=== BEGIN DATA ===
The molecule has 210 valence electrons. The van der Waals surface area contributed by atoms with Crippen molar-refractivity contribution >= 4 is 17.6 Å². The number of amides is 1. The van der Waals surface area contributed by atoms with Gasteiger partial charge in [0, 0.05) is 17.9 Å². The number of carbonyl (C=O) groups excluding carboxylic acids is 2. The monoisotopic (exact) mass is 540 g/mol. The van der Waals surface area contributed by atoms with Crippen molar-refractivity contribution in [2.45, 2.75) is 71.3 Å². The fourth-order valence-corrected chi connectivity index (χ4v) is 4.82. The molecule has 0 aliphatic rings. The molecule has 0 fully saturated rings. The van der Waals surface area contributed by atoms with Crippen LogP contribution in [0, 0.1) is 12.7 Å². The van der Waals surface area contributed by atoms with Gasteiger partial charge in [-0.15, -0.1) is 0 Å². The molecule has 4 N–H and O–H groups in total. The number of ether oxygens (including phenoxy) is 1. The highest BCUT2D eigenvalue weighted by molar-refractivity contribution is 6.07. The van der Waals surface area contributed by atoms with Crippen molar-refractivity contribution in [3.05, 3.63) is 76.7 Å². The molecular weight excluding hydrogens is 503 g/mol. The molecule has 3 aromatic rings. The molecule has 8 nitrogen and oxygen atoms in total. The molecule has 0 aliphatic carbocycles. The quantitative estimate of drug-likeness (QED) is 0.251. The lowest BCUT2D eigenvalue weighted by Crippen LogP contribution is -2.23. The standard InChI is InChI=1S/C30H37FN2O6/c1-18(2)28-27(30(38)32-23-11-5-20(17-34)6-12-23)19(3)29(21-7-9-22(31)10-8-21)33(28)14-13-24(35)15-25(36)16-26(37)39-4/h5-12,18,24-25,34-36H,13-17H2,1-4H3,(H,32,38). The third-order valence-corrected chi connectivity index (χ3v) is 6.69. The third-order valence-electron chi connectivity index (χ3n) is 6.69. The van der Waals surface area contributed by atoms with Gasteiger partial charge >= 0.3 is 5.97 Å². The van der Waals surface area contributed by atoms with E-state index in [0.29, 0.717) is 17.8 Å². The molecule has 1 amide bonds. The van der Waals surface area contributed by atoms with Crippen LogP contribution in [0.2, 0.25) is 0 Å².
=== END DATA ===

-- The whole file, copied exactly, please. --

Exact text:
The molecule has 210 valence electrons. The van der Waals surface area contributed by atoms with Crippen molar-refractivity contribution >= 4 is 17.6 Å². The number of amides is 1. The van der Waals surface area contributed by atoms with Gasteiger partial charge in [0, 0.05) is 17.9 Å². The number of carbonyl (C=O) groups excluding carboxylic acids is 2. The monoisotopic (exact) mass is 540 g/mol. The van der Waals surface area contributed by atoms with Crippen molar-refractivity contribution in [2.45, 2.75) is 71.3 Å². The fourth-order valence-corrected chi connectivity index (χ4v) is 4.82. The molecule has 0 aliphatic rings. The molecule has 0 fully saturated rings. The van der Waals surface area contributed by atoms with Crippen LogP contribution in [0, 0.1) is 12.7 Å². The van der Waals surface area contributed by atoms with Gasteiger partial charge in [-0.15, -0.1) is 0 Å². The molecule has 4 N–H and O–H groups in total. The number of ether oxygens (including phenoxy) is 1. The highest BCUT2D eigenvalue weighted by molar-refractivity contribution is 6.07. The van der Waals surface area contributed by atoms with Crippen molar-refractivity contribution in [3.05, 3.63) is 76.7 Å². The molecular weight excluding hydrogens is 503 g/mol. The molecule has 3 aromatic rings. The molecule has 8 nitrogen and oxygen atoms in total. The molecule has 0 aliphatic carbocycles. The quantitative estimate of drug-likeness (QED) is 0.251. The lowest BCUT2D eigenvalue weighted by Crippen LogP contribution is -2.23. The standard InChI is InChI=1S/C30H37FN2O6/c1-18(2)28-27(30(38)32-23-11-5-20(17-34)6-12-23)19(3)29(21-7-9-22(31)10-8-21)33(28)14-13-24(35)15-25(36)16-26(37)39-4/h5-12,18,24-25,34-36H,13-17H2,1-4H3,(H,32,38). The third-order valence-corrected chi connectivity index (χ3v) is 6.69. The third-order valence-electron chi connectivity index (χ3n) is 6.69. The van der Waals surface area contributed by atoms with Gasteiger partial charge >= 0.3 is 5.97 Å². The van der Waals surface area contributed by atoms with E-state index in [0.29, 0.717) is 17.8 Å². The molecule has 1 amide bonds. The van der Waals surface area contributed by atoms with Crippen LogP contribution in [0.2, 0.25) is 0 Å².